Crookston bar and restaurants voluntarily went smoke free about five years ago, and public officials say, in that time, only one restaurant in town, the Pizza Hut, shut down.
Naturally, there is a bit more concern among bar owners in cities close to the border with North Dakota, where smoking is still allowed. But even there it didn't seem that big of a deal. Bar owners and managers say they have heard patrons grumble about staying home or hopping across the river for a puff, but not that many.
"I suppose we'll have some people jump ship, but I'm hoping not," said Greg Stennes, one of the owners of Whitey's Cafe in downtown East Grand Forks. The fact is he's had to expand his nonsmoking section, he said, to please nonsmoking customers.
It used to be that nonsmokers, given a choice between waiting for a table in the nonsmoking section and grabbing an open table in the smoking section, would just as soon take whatever's available. But starting about two or three years ago, more and more of them chose to wait. So, a year ago, he banned smoking in the restaurant part of his business completely.
"The market just dictated that," Stennes said.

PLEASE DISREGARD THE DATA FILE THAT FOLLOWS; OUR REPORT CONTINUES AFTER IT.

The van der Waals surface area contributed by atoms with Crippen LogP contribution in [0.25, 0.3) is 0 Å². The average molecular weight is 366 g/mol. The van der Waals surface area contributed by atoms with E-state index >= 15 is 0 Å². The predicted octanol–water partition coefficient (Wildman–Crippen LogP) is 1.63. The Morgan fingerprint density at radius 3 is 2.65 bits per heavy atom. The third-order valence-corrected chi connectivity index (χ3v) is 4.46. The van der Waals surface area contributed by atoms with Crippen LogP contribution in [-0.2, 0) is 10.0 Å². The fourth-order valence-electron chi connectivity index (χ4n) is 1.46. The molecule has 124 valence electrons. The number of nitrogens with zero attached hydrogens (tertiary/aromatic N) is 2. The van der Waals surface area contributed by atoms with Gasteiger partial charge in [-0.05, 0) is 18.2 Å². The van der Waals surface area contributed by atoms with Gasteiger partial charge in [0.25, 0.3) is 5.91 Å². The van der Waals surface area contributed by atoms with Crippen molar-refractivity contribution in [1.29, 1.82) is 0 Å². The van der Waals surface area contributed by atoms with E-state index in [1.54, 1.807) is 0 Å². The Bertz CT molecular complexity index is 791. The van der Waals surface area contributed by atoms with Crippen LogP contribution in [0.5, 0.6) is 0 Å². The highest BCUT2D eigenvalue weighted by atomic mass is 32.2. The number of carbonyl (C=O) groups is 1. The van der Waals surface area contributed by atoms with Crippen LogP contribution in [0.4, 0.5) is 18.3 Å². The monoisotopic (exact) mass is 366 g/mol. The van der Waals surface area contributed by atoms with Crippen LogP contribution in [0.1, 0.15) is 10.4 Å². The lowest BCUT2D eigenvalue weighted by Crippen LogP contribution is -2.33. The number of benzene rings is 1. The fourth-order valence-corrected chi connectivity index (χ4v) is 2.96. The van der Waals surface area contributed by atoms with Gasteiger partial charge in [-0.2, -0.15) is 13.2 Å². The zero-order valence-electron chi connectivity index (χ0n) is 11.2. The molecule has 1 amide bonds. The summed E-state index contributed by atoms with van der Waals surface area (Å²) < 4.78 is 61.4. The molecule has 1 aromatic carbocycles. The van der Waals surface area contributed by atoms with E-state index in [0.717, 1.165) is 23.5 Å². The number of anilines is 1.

The problem he has with the ban is more philosophical: "I don't quarrel with the line of thinking that second hand smoke is bad. It's just that there are those that have an axe to grind that want to force smokers to quit. That's a rationale I don't support at all. I'm terribly offended at that."
In Nielsville, 14 miles down the road from the nearest North Dakota town, Olson, the O-Zone owner, didn't worry much about the impact either. "I didn't like it when I first heard about the new law because everyone was saying it's going to affect my business," she said. "I think it might hurt for a while - if people are going to be stubborn - but I think they will adjust and come back."
This may explain why few bars have taken advantage of the loophole allowing smoking patios. The O-Zone is the only one in the county that's built a patio, according to Johnson.